Thanks be to God.

Amen. 



Friday, December 6, 2013

Ubi Caritas

Originally posted at RevGalBlogPals.


            This past Sunday, I read The Sparkle Box to a group of children. The premise behind this book is that a family notes the things they do to help other people during the Christmas season. They write down their efforts- donating to blankets, funding a well, giving mittens- and put the slips of paper in a sparkly box under the tree. Their deeds are their gift to Jesus on his birthday.

            As I read the story to the kids, who were very engaged, I also explained how we could do this kind of thing, not just at Christmas, but also during any time of the year. Even as I spoke, I watched the reactions of parents. I could see some who were nodded and interested. I could also see those who were skeptical and some who frowned.

            I knew some of the frowners wanted to point out that the man who was sleeping in the park could have made better choices, that food distribution goes to support “welfare queens”, that building wells doesn’t help people change their system or their behavior. We have moved from understanding “charity” not to be associated with caritas (Latin: costliness, esteem, affection), but to be something that is anathema to many, including those who might give and those who might receive.

            We argue about enabling, about worthiness, about “feel-good” measures. We lament and, often, we become resigned to systems and ways of thinking that seem unchangeable. Injustice and a culture of death seem insurmountable. Thus, charity becomes something we all wrestle with, that causes mixed feelings, that is never elevated to the caritas and mutual benefit that is the desire of God- when we are commanded and commended to the care of the poor.

            This week was filled with gushing commentary on Evangelii Gaudium, the urgent letter from Pope Francis to clergy, religious, and all people of faith in the world. Some people could not say enough about the letter, which lifted up the plight of the poor, urged joy in evangelism, and encouraged a posture of reason and rationality among the Church’s faithful. Others howled that the letter encouraged “Marxism” and denounced capitalism.

            Pope Francis never mentions capitalism at all, but instead speaks firmly and forcefully against the way that money has come to possess our minds and habits, rather than being a tool of or for them. The pursuit of money causes people, churches, governments, and nations to trample over what is perceived as weak or weakness. The greater gain triumphs over the greater good.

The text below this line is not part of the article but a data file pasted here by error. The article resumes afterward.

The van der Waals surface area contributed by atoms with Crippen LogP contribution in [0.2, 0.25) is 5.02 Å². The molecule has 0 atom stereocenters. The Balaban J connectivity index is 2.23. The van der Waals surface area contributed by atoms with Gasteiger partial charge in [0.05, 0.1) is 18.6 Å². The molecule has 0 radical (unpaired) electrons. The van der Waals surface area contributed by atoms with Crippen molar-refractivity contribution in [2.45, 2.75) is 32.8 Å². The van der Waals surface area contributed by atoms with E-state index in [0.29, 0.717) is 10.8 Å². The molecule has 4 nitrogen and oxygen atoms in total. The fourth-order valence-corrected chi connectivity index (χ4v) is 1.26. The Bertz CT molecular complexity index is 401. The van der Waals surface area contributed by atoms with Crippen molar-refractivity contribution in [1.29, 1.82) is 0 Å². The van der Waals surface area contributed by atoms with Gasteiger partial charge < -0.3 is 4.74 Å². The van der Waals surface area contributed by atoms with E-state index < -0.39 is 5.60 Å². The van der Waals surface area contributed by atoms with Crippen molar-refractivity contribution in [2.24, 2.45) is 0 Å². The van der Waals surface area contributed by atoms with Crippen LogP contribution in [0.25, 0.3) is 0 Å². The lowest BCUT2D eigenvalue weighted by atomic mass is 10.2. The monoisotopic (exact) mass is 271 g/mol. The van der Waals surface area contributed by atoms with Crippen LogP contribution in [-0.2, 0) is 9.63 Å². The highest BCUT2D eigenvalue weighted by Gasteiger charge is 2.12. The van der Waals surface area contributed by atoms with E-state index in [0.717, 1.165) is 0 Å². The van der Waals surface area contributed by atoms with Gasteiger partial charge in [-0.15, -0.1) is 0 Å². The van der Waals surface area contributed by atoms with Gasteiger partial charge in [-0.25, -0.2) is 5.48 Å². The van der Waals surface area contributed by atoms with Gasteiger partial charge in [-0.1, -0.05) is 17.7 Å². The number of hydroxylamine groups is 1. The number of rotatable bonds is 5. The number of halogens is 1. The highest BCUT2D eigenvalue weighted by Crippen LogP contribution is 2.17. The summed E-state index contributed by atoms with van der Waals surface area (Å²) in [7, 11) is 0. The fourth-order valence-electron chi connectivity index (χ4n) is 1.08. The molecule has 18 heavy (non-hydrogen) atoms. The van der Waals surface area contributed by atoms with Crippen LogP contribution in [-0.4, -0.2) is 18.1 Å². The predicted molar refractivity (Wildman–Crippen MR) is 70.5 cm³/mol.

In abandoning caritas, we reject the truth of Mary’s Magnificat- that God can, has, and will bring down those who are in high places and lift up the lowly. God’s desire and plan is for those who are hungry to feast and for those who are wealthy to learn what it means to do without. We grow used to hearing arguments about people who “don’t try” or who “game the system”. We feel frustrated by the assumptions we make about the people around us, without knowing their whole story. Exhausted by what seems to be a never-ending need, we start to dial back our efforts- certain that the problem can never be fixed.

            Pope Francis writes:

Realities are more important than ideas[1]

 231. There also exists a constant tension between ideas and realities. Realities simply are, whereas ideas are worked out. There has to be continuous dialogue between the two, lest ideas become detached from realities. It is dangerous to dwell in the realm of words alone, of images and rhetoric. So a third principle comes into play: realities are greater than ideas. This calls for rejecting the various means of masking reality: angelic forms of purity, dictatorships of relativism, empty rhetoric, objectives more ideal than real, brands of ahistorical fundamentalism, ethical systems bereft of kindness, intellectual discourse bereft of wisdom. 

232. Ideas – conceptual elaborations – are at the service of communication, understanding, and praxis. Ideas disconnected from realities give rise to ineffectual forms of idealism and nominalism, capable at most of classifying and defining, but certainly not calling to action. What calls us to action are realities illuminated by reason. Formal nominalism has to give way to harmonious objectivity. Otherwise, the truth is manipulated, cosmetics take the place of real care for our bodies… We have politicians – and even religious leaders – who wonder why people do not understand and follow them, since their proposals are so clear and logical. Perhaps it is because they are stuck in the realm of pure ideas and end up reducing politics or faith to rhetoric. Others have left simplicity behind and have imported a rationality foreign to most people. 

233. Realities are greater than ideas. This principle has to do with incarnation of the word and its being put into practice: “By this you know the Spirit of God: every spirit that confesses that Jesus Christ is come in the flesh is from God” (1 Jn 4:2). The principle of reality, of a word already made flesh and constantly striving to take flesh anew, is essential to evangelization. It helps us to see that the Church’s history is a history of salvation, to be mindful of those saints who inculturated the Gospel in the life of our peoples and to reap the fruits of the Church’s rich bimillennial tradition, without pretending to come up with a system of thought detached from this treasury, as if we wanted to reinvent the Gospel. At the same time, this principle impels us to put the word into practice, to perform works of justice and charity which make that word fruitful. Not to put the word into practice, not to make it reality, is to build on sand, to remain in the realm of pure ideas and to end up in a lifeless and unfruitful self-centredness and gnosticism.